Keep Your Air Sanders Running Smoothly

5 tips to keep your pneumatic sander running in top-performing shape, so you can get the best sanding results possible.

Even though sanding with a pneumatic random orbital sander may seem like a simple activity, challenges can arise - causing frustration, along with flaws in the workpiece. As with most aspects of woodworking, getting the best results in your work comes down to a combination of using proper techniques in the various applications and processes while properly maintaining your equipment. So, if you are experiencing issues with your pneumatic sander or with your sanding results - such as swirls or other visual defects, blotchy and uneven finish, inefficient removal rates, or otherwise - the tips in this article offer good guidance.

1. Check the Air Pressure

If you notice that your air sander is not performing consistently and perhaps, you're seeing swirls or other sanding marks repeatedly, the first thing to check is if your compressor is providing sufficient air pressure for your sander to reach the ideal rotations per minute (RPM - speed).

In general, AirCraft air sanders require 6,2 Bar (90 Psi) to run optimally, thus if you only have one machine attached to the compressor, simply check that you are set to 6 Bar and that the full 6 Bar is reaching the sander. While it is possible to run the sander on less than 6 Bar, the sander will not perform well and the results may not be ideal.

It becomes more complicated when multiple pneumatic tools or machines are running from the same compressor simultaneously. In such a case, it's possible that while the compressor may technically be putting out 6 Bar pressure, with other machines attached and turned on, all machines in operation would be sharing the air pressure output, meaning that each machine might not be reaching its required pressure levels. If multiple tools are in use simultaneously, make sure that your compressor is set to output enough pressure to meet the minimum requirements for each connected tool.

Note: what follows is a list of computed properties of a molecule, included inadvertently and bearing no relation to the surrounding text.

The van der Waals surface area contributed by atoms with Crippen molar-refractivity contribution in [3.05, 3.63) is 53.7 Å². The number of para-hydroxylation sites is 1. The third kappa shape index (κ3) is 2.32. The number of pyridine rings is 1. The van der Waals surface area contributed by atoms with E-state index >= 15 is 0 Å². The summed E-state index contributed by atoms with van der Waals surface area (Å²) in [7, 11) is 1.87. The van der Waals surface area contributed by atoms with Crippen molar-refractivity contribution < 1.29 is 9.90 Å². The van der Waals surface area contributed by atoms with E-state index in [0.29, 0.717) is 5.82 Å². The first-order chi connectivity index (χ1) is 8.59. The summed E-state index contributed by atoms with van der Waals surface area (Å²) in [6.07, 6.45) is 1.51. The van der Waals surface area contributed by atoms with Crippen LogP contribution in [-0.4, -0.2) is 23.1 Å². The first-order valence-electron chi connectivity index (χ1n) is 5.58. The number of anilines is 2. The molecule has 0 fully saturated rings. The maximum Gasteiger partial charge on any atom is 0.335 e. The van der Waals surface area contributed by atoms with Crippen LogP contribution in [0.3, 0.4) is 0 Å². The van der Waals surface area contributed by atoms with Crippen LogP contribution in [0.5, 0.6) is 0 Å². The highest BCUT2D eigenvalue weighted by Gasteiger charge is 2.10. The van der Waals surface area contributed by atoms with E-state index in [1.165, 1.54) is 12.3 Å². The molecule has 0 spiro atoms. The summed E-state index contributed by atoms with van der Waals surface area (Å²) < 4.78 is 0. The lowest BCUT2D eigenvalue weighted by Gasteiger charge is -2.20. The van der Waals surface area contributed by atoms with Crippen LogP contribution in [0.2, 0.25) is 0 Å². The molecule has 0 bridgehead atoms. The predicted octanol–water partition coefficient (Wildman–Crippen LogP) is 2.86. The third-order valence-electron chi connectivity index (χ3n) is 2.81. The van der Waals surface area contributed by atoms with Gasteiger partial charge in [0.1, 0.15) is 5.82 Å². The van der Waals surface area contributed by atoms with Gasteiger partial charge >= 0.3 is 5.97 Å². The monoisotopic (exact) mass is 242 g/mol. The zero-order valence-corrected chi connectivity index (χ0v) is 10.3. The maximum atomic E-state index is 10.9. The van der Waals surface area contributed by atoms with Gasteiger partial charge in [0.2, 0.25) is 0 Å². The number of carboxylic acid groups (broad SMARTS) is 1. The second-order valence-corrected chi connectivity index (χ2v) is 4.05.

2. Check your Speed (RPM - Revolutions per Minute)

Random orbital sanders are designed to run at 12,000 RPM and 10,000 RPM for 75 x 100mm orbital sanders. While it is possible to achieve a good finish at 10,000 RPM, lower speeds will cause significant sanding marks. As sanders age, if not properly cared for, they will lose operating speed (RPMs). Most operators will not realize this is happening and will continue to use their sanders, only to find bad results escalate over the same time frame. Checking your sander's speed RPM is a simple way to maintain a consistent finish and keep the subpar workpieces to a minimum. A Vibrating Reed Tachometer can be used to check the speed. If it is not spinning at the proper speed RPM, try oiling the sander and testing again.

3. Do not remove the filter cap on the back of the pneumatic sander

When looking at your pneumatic sander, you may have noticed the two cylindrical ports on the rear - one where one connects the airline from the compressor, and the other has a grated cover. This cover is a filter cap that covers a nylon filter. The filter cap plays an important role in the proper functioning of the sander: keeping the inside of the sander clean from all the particles and debris created from sanding.